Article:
Bill Collector Blues

When payments are past due and collectors come calling--know your rights

within one year from the date the law was violated. However, first “direct your attention to the debt collector,” says Shirley Rooker, president of Call for Action, a nonprofit consumer assistance organization in Bethesda, Maryland. During a phone conversation with a collector, ask to speak to the supervisor, then ask to get the debt verified in writing. Under the Fair Debt Collection Act, the collector must send you a written notice that states how much you owe, the name of the creditor and what action to take if you dispute the claim. Report the collector and the agency to your city, or state consumer affairs department (which can threaten to pull the collector’s license), your state attorney general’s office or the Federal Trade Commission. If the problem is specifically related to abusive telephone practices, contact the complaint division of your local telephone company.
To stop a collector from contacting you, write to the agency requesting a stop to the calls or offensive behavior; and send it by certified mail. If you dispute the amount of money you owe, send a letter within 30 days of your first notice stating what amount you may or may not owe. The collector is barred from further contact until the disputed amount can be verified.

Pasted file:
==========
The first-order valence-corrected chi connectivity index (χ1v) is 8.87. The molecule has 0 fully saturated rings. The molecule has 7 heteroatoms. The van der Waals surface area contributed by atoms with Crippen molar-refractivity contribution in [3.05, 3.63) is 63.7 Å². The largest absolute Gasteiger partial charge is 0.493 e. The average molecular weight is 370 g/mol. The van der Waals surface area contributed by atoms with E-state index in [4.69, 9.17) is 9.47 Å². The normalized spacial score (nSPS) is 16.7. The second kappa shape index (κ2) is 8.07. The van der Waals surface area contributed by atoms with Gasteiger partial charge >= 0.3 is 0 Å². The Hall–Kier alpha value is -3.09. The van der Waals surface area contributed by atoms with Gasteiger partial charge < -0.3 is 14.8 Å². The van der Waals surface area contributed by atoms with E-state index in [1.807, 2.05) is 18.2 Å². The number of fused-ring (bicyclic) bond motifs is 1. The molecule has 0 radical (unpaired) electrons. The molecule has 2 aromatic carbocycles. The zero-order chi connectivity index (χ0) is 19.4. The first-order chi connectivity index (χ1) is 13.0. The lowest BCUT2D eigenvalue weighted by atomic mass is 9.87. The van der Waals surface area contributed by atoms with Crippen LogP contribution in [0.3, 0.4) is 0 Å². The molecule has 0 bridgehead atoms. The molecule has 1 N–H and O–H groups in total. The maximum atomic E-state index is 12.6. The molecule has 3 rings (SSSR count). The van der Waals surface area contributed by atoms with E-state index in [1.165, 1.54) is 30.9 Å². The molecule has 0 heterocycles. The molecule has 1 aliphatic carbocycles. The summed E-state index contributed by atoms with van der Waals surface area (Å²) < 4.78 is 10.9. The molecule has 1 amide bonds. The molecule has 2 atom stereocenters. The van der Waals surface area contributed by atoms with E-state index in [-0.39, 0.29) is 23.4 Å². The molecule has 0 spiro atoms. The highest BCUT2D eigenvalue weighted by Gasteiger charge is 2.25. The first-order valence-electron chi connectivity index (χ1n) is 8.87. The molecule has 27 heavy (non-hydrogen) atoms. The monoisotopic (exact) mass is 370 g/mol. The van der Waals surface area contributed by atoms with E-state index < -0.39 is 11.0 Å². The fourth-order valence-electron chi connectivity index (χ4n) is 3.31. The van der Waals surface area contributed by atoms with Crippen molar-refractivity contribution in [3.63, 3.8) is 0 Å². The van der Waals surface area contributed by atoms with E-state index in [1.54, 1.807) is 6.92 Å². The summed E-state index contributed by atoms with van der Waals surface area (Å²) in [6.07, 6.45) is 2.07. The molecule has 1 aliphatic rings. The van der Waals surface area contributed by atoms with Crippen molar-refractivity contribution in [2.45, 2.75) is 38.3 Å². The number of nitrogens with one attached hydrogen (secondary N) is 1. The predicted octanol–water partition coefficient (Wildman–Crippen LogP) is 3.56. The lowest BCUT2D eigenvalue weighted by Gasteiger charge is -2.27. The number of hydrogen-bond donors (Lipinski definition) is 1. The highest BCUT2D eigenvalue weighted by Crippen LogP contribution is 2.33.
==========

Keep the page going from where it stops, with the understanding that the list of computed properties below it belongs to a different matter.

“If money is owed, try to work out a plan with them, but don’t avoid them entirely,” says Rooker. “If you’re a chronic nonpayer, they may be unwilling to work out a deal, but most creditors will try to work out some type of repayment plan,” she says. If you’d rather not deal with them directly, contact a nonprofit consumer credit counseling service in your area, which will offer low-cost or free advice or assistance, and possibly act as an intermediary.
If you have questions about your rights or the Fair Debt Collection Practices Act, write: Correspondence Branch, Federal Trade Commission, Washington, DC 20580.

Pages: 1 2
ACROSS THE WEB